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Living Trusts

Estate planning: Is a trust beneficial?

A trust divides ownership of property into two pieces. One person, the trustee, holds the legal aspects of ownership and may control and take responsibility for the property. Another person, the beneficiary, holds the sole right to enjoyment of the property. Trustee (or the holding of a Trusteeship) is a legal term, which in its broadest sense, can refer to any person who holds property, authority, or a position of trust or responsibility for the benefit of another. Although the strictest sense of the term is the holder of property on behalf of a beneficiary, the more expansive sense encompasses persons who serve, for example, on the Board of Trustees for an institution that operates for the benefit of the general public. A trust can be set up either to benefit particular persons, or for any charitable purpose (but not generally for non-charitable purposes): typical examples are a will trust for the testator’s children and family, a pension trust (to confer benefits on employees and their families), and a charitable trust. In all cases, the trustee may be a person or company, whether or not they are a prospective beneficiary.


Trustees have certain duties (some of which are fiduciary). These include the duty to:

  • Carry out the expressed terms of the trust instrument
  • Defend the trust
  • Prudently invest trust assets
  • Be impartial among beneficiaries
  • Account for actions and keep beneficiaries informed
  • Be loyal
  • Not delegate
  • Not profit
  • Not be in a conflict of interest position
  • Administer in the best interest of the beneficiaries


The terms of instrument that creates the trust may narrow or expand these duties—but in most instances they cannot be eliminated completely. Corporate trustees, typically trust departments at large banks, often have very narrow duties, limited to those the trust indenture explicitly defines.


A trustee carries the fiduciary responsibility and liability to use the trust assets according to the provisions of the trust instrument (and often regardless of their own or the beneficiaries' wishes). The trustee may find himself liable to claimants, prospective beneficiaries, or third parties. In the event that a trustee incurs a liability (for example, in litigation, or for taxes, or under the terms of a lease) in excess of the trust property they hold, they may find themselves personally liable for the excess.


Trustees are generally held to a "prudent person" standard in regard to meeting their fiduciary responsibilities, though investment, legal, and other professionals can be held to a higher standard commensurate with their higher expertise. Trustees can be paid for their time and trouble in performing their duties only if the trust specifically provides for payment. It is common for lawyers to draft will trusts so as to permit such payment, and to take office accordingly: this may be an unnecessary expense for small estates.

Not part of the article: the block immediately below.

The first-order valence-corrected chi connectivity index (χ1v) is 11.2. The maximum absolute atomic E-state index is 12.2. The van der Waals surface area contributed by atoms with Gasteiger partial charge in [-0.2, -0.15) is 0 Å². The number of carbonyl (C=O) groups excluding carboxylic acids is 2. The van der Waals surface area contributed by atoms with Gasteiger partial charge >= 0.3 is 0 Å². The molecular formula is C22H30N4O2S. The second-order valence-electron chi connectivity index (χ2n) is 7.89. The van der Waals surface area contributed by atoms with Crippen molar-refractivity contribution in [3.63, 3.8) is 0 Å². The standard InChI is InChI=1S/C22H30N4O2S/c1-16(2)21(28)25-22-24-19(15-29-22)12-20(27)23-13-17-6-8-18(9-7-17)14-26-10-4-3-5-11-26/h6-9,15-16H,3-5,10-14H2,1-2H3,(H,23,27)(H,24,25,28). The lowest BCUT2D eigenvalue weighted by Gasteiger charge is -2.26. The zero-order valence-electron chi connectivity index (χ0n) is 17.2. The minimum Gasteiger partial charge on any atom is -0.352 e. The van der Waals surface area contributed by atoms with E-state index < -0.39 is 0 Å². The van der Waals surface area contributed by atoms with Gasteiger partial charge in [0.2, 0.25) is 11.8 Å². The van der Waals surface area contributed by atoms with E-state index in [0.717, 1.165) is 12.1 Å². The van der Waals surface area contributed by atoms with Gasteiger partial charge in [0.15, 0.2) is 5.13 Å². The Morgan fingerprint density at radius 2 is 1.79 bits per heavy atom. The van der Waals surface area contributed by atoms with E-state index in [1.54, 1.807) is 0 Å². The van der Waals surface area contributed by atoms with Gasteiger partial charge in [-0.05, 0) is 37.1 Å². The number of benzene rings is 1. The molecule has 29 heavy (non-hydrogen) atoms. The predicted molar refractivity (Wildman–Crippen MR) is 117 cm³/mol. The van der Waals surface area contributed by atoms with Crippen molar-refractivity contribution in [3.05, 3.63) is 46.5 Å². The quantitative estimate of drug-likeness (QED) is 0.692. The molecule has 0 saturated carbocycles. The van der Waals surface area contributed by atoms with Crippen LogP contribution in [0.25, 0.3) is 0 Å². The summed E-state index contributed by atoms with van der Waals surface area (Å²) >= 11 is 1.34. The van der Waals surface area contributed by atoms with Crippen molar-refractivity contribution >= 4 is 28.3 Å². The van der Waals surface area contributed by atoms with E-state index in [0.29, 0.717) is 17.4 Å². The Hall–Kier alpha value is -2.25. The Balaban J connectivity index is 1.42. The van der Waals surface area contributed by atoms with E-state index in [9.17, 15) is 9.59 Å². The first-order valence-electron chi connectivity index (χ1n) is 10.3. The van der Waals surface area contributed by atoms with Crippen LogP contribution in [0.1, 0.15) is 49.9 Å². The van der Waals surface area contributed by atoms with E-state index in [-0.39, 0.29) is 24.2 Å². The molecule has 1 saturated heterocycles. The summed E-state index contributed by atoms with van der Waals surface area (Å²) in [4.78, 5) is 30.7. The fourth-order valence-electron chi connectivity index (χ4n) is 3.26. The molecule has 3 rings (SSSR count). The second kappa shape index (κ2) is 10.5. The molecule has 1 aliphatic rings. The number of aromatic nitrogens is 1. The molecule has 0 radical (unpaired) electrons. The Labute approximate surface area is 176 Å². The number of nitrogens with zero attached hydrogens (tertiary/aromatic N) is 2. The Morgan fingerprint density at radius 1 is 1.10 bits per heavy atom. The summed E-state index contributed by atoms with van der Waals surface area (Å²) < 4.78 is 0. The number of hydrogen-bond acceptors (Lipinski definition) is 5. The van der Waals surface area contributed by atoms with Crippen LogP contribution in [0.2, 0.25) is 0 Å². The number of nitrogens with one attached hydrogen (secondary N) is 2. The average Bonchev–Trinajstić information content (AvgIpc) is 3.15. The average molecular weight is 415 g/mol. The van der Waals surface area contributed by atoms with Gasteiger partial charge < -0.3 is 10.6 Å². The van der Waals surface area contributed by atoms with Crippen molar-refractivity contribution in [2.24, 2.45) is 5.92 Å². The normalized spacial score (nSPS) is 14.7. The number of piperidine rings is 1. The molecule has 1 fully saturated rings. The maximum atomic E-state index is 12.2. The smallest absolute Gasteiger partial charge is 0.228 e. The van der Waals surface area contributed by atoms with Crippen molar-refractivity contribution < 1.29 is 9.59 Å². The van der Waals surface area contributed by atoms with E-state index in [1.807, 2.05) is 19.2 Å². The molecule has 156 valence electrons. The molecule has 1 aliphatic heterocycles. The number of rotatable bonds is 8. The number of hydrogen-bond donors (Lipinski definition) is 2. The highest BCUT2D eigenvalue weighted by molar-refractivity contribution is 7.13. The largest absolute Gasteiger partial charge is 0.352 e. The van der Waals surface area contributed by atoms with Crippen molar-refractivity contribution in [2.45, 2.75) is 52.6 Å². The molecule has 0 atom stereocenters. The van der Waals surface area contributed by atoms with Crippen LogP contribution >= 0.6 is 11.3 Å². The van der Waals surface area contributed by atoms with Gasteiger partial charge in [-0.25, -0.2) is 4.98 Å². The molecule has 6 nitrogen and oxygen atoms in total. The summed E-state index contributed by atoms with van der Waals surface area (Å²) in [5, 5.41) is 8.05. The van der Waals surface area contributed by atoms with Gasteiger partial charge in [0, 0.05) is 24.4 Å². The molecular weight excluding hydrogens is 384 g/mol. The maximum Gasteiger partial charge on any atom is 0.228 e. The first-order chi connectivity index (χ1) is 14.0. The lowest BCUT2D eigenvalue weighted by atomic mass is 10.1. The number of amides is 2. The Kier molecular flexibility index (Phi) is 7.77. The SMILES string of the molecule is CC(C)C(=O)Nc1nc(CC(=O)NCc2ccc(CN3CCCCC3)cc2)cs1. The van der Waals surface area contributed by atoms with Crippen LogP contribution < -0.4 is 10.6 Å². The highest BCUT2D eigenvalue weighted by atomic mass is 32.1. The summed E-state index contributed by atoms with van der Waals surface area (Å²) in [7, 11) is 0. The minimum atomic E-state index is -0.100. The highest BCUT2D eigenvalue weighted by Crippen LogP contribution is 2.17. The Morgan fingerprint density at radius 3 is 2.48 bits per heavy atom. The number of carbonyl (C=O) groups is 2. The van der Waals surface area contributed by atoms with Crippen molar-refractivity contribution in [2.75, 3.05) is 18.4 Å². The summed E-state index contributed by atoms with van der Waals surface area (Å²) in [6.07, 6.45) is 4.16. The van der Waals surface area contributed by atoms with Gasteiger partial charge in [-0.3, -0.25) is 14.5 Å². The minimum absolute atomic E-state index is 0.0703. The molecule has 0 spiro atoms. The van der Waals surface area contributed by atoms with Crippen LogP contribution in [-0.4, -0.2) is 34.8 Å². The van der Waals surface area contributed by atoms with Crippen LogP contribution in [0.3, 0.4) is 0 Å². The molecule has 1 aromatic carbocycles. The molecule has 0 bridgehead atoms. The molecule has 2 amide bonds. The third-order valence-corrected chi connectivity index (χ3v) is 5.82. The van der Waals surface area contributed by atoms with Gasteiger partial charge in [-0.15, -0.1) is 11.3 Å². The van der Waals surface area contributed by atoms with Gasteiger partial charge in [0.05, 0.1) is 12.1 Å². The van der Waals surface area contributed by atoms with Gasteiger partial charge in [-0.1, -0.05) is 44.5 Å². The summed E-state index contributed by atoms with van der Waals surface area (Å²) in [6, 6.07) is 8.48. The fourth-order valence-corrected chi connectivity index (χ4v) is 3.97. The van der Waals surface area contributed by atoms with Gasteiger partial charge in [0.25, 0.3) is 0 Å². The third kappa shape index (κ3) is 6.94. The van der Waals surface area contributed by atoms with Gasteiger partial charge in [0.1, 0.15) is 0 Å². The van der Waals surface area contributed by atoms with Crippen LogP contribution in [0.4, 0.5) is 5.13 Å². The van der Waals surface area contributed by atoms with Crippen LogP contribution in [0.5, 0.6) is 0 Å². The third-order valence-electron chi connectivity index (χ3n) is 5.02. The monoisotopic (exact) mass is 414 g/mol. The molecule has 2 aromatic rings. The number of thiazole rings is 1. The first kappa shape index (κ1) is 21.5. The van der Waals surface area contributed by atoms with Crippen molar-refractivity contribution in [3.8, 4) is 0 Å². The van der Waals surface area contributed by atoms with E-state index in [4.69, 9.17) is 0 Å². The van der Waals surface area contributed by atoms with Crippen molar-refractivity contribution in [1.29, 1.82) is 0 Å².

One caveat: Assets you want protected by the trust must be retitled in the name of the trust. Anything that is not so titled when you die will have to be probated and may not go to the heir you intended but to one the probate court chooses. For a trust in which you want to put the majority of your assets -- known as a revocable living trust -- you also have to have a "pour-over will" to cover any of your holdings that might be outside of your trust if you die unexpectedly. A pour-over will essentially directs that any assets outside of the trust at the time of your death be put into it so they can go to the heirs you choose.


Trusts have the following advantages over wills:


  • Trusts can take effect immediately, and therefore can handle a number of circumstances during your lifetime that wills cannot. For instance, if you are seriously injured, a trustee may take over your finances until you are able to assume responsibility again.
  • Assets that pass through trusts are generally not subject to probate proceedings; unnecessary delay, expense, and publicity can thus be avoided.
  • One can usually change a trust without the formalities required for altering a will.
  • Under certain circumstances, one can use trusts to obtain favorable tax treatment.


Trusts also have some disadvantages:


  • Trusts are often more complicated to draft than a will. A poorly drafted trust can be nearly impossible to execute.
  • To put your assets into a trust, you must make sure you change the legal name on the account to the trust's name. Failing to do so may negate many of the benefits of having the trust.
  • Appointing a guardian is traditionally done in a will. While there may be no legal requirement that a will be used to name a guardian, courts in your jurisdiction may be more comfortable with seeing the appointment in a will.
  • Many professionals charge more in upfront fees to draft a trust.


Unfortunately, it may not always be easy to determine when a trust is better than a will. Only by taking a hard look at all of the factors that affect you and your finances can you make an informed choice about which will help you more. No matter what you decide, remember that understanding your estate plan is essential to making sure that you will achieve your goals.


Attorney Brendan M. Kelly has been helping diverse clients to address estate planning needs and those in crisis. He will keep you up to date and provide the resources and options you need to meet your needs. Brendan to works for you by staying up to date on the resources and options available to assist Clients and will help you to meet all your needs.


Please note some of the information has been taken from Wikimedia projects http://wikimediafoundation.org/wiki/Home.